Dr. Debbie Crews, a sports psychologist from Arizona State, has done a lot of work on mental training and testing in sports, and gave a presentation at the 1997 Shooting Coaches College at the Olympic Training Center. Her topic: athletes who choke under pressure. She feels that her results are applicable to shooters, as well as golfers, with whom she specializes. Her research shows that when an athlete needs to perform a highly-skilled action, it must be the subconscious that does it, not the conscious, and our minds must be relaxed and in the subconscious mode to do it. The left and right sides of the brain must be in harmony (balanced activity) and there must be no conscious self-talk or activity 1-3 seconds before the action takes place.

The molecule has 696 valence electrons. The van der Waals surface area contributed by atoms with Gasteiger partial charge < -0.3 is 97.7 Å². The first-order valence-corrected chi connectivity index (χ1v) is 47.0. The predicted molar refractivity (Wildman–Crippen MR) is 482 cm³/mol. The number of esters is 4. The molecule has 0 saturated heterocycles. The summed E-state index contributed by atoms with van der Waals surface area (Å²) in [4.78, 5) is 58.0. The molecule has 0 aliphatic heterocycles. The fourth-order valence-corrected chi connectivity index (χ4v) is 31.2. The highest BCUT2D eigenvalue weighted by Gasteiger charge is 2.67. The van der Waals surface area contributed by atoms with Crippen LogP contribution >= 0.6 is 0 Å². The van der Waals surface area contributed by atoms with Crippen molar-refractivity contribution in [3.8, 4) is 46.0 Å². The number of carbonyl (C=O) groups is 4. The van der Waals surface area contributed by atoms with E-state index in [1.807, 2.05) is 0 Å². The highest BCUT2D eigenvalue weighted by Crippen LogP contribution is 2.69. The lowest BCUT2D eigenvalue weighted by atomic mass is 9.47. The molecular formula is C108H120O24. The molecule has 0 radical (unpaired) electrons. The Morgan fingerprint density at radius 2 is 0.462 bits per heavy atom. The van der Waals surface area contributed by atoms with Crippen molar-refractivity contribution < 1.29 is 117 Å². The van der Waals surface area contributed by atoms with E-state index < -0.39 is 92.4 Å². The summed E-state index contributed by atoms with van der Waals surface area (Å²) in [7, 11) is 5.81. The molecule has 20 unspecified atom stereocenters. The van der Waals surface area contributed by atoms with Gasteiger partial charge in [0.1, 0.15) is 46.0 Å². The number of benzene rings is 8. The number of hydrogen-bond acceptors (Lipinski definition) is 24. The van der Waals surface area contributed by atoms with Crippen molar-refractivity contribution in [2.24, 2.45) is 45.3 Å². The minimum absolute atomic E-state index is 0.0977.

Establishing a routine is possibly the greatest combat against a lack of initial mental focus. Going through the motions of a pre-established and familiar plan can get your "mental wheels" moving in the proper direction. If necessary, a written checklist can serve as a tool to assist in "getting your head screwed on right." Now that all of your equipment is in place and you are at ease, the stage is set for a great performance. The first string of slow fire begins. You raise the pistol and flawlessly execute the fundamentals, confidently firing a ten. Now the challenge is to stay focused. You can and will succeed, each and every time. Remember the little red engine that could?

The single most valuable method of preventing loss of focus due to match nerves or other distractions is concentrating on your shot plan. Keeping tuned to the plan will help put doubts and distractions out of your mind. Here are some thoughts on the subject from some notable champion shooters...